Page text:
If you know me, as a reviewer, I don’t write spoilers. I don’t fill my review with a synopsis of the story. I prefer to tell you about the writing. It’s always about the

mysteries, best sellers, Rhys Bowen, author

Rhys Bowen, Author

writing.  But I will tell you this; Bowen has created two wonderful new protagonists: Sir Hugo Langley, bomber pilot in the RAF and his daughter, Joanna Langley.  Their stories separate them by thirty years as the daughter tries to understand a time when the world was at war and her father was fighting for his life.  

Released February 20th for sale.  Rhys Bowen’s fans can look forward to an exceptional story and superb writing!!

Did you miss my Interview with Rhys? Click here 
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MY BLOG features INTERVIEWS with  best-selling AUTHORS!   Did you miss the past few months?    January: Sue Grafton ~ In Memory
March: Larry D. Sweazy
                                                                                   
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Black Orphans…What Did Savannah Do With Them? (Nostalgia-part 7)

   In honor of Black History Month I am reposting this charming story about orphans and an old man.      The other day I was out on errands and spied a ‘For Sale/Waterfront’sign .  In my neck of the woods that usually means river front and/or marsh land.  So I turned around and followed the  signs.  At the end of the road I found a beautiful home on some acreage.   I always like to look at real estate and I am always curious about what ‘water front’ costs.  Driving slowly onto the property I began to look for a flyer. Failing that, I slowly rounded their circular driveway heading back out.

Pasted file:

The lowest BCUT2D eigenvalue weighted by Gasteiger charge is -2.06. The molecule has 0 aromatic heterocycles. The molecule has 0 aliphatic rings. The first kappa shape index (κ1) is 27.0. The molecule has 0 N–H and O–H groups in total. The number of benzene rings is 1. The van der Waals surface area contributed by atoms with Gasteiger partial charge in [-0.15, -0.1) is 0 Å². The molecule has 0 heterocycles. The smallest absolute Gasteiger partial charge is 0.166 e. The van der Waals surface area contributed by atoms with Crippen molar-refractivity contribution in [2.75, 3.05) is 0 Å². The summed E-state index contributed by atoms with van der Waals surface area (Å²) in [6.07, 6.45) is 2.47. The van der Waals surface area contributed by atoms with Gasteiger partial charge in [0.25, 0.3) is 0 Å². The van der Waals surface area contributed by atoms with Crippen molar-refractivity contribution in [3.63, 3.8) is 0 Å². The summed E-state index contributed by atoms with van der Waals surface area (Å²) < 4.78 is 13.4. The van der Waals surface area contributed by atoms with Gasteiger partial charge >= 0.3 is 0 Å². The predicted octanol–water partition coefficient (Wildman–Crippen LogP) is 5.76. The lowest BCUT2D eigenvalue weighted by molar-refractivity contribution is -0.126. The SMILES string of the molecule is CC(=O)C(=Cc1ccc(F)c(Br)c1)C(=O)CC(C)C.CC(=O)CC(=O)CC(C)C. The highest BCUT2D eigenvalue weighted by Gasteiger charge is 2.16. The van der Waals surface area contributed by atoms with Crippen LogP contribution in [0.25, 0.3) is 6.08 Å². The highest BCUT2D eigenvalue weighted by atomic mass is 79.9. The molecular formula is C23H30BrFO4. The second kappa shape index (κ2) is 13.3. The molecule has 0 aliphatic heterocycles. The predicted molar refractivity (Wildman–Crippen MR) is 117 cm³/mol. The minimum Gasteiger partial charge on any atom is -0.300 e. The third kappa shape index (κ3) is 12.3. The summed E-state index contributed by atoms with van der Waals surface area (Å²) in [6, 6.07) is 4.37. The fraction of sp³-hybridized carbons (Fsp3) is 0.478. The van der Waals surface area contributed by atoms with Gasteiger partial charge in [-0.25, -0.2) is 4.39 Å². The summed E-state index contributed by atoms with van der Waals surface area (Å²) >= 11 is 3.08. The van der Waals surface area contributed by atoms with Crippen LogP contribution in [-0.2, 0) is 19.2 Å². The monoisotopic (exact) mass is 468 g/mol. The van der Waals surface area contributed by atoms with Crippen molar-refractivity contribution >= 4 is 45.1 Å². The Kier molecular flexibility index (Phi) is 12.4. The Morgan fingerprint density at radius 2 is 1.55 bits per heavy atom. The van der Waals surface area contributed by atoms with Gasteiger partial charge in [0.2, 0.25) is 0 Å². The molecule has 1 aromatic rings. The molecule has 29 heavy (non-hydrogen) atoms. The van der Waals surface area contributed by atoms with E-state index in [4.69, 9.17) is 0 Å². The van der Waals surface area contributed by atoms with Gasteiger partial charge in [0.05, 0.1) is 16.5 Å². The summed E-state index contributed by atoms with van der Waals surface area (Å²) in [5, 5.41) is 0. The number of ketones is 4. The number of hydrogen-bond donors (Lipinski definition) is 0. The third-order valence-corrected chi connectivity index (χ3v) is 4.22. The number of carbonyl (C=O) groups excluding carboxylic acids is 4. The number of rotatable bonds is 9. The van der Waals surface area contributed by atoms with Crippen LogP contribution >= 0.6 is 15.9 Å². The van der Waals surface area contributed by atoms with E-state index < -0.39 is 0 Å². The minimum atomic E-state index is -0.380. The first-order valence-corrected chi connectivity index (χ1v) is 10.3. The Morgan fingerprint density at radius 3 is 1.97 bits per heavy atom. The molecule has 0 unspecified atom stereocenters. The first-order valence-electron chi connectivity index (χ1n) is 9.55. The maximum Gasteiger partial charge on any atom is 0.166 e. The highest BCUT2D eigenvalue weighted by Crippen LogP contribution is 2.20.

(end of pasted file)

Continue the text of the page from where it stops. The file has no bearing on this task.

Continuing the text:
I paused at the street as a man, riding a John Deere mower, chased me down and asked if he could show me the house.  What luck!   I was going to be able to see the beautifully restored plantation house. I never could have imagined the story that awaited me!

It sits on three acres with a six car garage, a guest house, a barn and a doll house.  The lawns spill down to a large deck overlooking a tidal creek which feeds out to the Vernon River. The live oak trees are hundreds of years old, spanish moss dripping from every branch.  The deck has been built around an oak even to the point of interrupting the hand railing to accommodate an oak branch eighteen inches thick.  (it’s a southern thing; we love our live oaks.)

But it was the owners’ story that I wanted to share.

Courtesy of sonofthesouth.net

Courtesy of sonofthesouth.net

Dick and Sue bought the working farm and farm house in 1975.  Back then, common in those days, the kitchen was outside on a porch so that it wouldn’t add to the summer heat within the house.  The house was approximately 1,000 sq. feet compared to its 5,000 sq. ft. now.

Part of the sale was that the new owners must care for a middle-aged black man; the grandson of slaves, for the remainder of his life.  That in itself was remarkable but they agreed.
Parker Bell was illiterate, didn’t know how old he was, didn’t know his mother or father’s name.  He was blackmanraised on a ‘brown farm‘.  At first I found little history referring to a ‘brown farm’ but had heard that this is where young children (orphans) were housed after the civil war and into the early 1900’s.  I wondered if the name was an acronym in reference to John Brown, the abolitionist?

But thanks to a friend, Lori, who loves this kind of research as much as I do….we found the ‘Brown Farm’ in Savannah, GA., and a census map.